The Redlines share their insights.

Glasgow’s health challenges are deeply rooted and will not be solved by a single solution. The Future Hack participants knew they wouldn’t find the magic wand to somehow resolve the Glasgow effect that has been puzzling researchers. Instead, they focused on ‘the first step in the right direction’.

For the Redlines, who won the £20,000 cash prize of Future Hack_3, it was literally the first step with a gamified pedometer to get children and young people moving. Team members Lauren Norrie and Peter McArthur share their experience.

How did you join the Future Hack?

FB_IMG_13986308545365463Lauren: “I signed up to the Future Hack with a group of friends but the Friday evening, when participants pitched their ideas, was an opportunity to meet new people so we ended up joining different teams. I’m from a Computing Science background and enjoyed the chance to work with artists and graphic designers. It was a unique chance to learn from them and also think about what they would need from me.”

Peter: “I’m part of a Digital Enterprise Glasgow start up. We weren’t sure whether to participate at first as we already had the skillsets we needed but the Creative Clyde Office manager convinced us to give it a try.”

How did the weekend unfold?

Peter: “We brainstormed ideas ahead of the event, which gave us an advantage during the pitches. Four others joined three people from the company and their input was invaluable. We would have struggled to get the prototype finished without them. On Friday night, we talked through the idea, nailing all the details and making sure that everyone knew what they were doing. The team bonded very quickly and whatever happens next, we’ll stay friends. I think we all learned a lot from each other over the weekend.”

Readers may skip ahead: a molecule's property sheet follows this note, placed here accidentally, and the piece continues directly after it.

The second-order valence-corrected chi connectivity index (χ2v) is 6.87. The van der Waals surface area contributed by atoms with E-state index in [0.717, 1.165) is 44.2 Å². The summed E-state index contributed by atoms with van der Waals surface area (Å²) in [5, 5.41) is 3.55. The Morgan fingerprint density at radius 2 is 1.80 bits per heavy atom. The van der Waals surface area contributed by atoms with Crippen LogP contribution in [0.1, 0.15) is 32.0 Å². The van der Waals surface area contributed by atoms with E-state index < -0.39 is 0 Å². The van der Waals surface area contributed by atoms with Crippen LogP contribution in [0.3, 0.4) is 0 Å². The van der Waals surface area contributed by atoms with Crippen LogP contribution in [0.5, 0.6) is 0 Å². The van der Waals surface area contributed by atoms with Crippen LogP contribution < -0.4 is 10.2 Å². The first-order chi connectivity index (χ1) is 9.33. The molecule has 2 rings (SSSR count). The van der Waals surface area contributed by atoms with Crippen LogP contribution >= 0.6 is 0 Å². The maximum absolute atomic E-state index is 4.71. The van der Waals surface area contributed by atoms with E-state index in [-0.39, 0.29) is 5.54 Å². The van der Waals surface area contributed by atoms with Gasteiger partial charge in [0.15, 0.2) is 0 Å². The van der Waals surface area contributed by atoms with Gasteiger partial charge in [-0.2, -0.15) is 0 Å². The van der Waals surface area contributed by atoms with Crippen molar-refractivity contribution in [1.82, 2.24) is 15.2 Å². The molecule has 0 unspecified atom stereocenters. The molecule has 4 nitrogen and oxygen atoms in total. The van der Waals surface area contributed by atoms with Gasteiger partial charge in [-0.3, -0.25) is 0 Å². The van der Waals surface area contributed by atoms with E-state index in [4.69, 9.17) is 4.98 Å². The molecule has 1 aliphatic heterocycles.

What did you enjoy?

Peter: “I’m a bit of a workaholic so getting a team trapped for 48 hours to build something was exhilarating. I don’t think I got more than half an hour of sleep between Saturday morning and Sunday evening!”

What did you find hard?

Peter: “The competition! All the teams had great ideas and had gone a long way in developing them in just 48 hours.”

What’s different about Future Hacks?

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Lauren: “The events are truly innovative in that they are about ideas and data. They don’t focus on a single challenge or software but leverage the widest range of technology, data and talents to size any opportunity to make things better. One could even win without writing a single line of code.”

Congratulations on winning the £20,000 prize fund. What’s next for the Redlines?

Lauren & Peter: “We have been meeting to discuss how to take our idea forward. The team is getting advice on finding funding and investors. Market research is a priority now to make sure the concept has commercial potential. We have a plan!”

Could you share some advice with future hackathon participants?

Lauren: ‘Team up with people from a diversity of backgrounds and skill sets. You will learn a lot from each other but it will also help you refine and improve your idea.”

Peter: “Sign up for the transport hack. Even if you don’t know anything about transport, sign up. You don’t need any programming skills either. Actually, we need more creatives; we were lucky to have designers in our team who helped us make the solution aesthetically pleasing.”

Could it be you? It all starts by signing up. Share the story with your friends and colleagues. What does transport look like in the future city? Is it drones & driverless cars or cyclists and pedestrians? If you live, work or travel in the city, you are uniquely qualified to take part. The future is in your hands.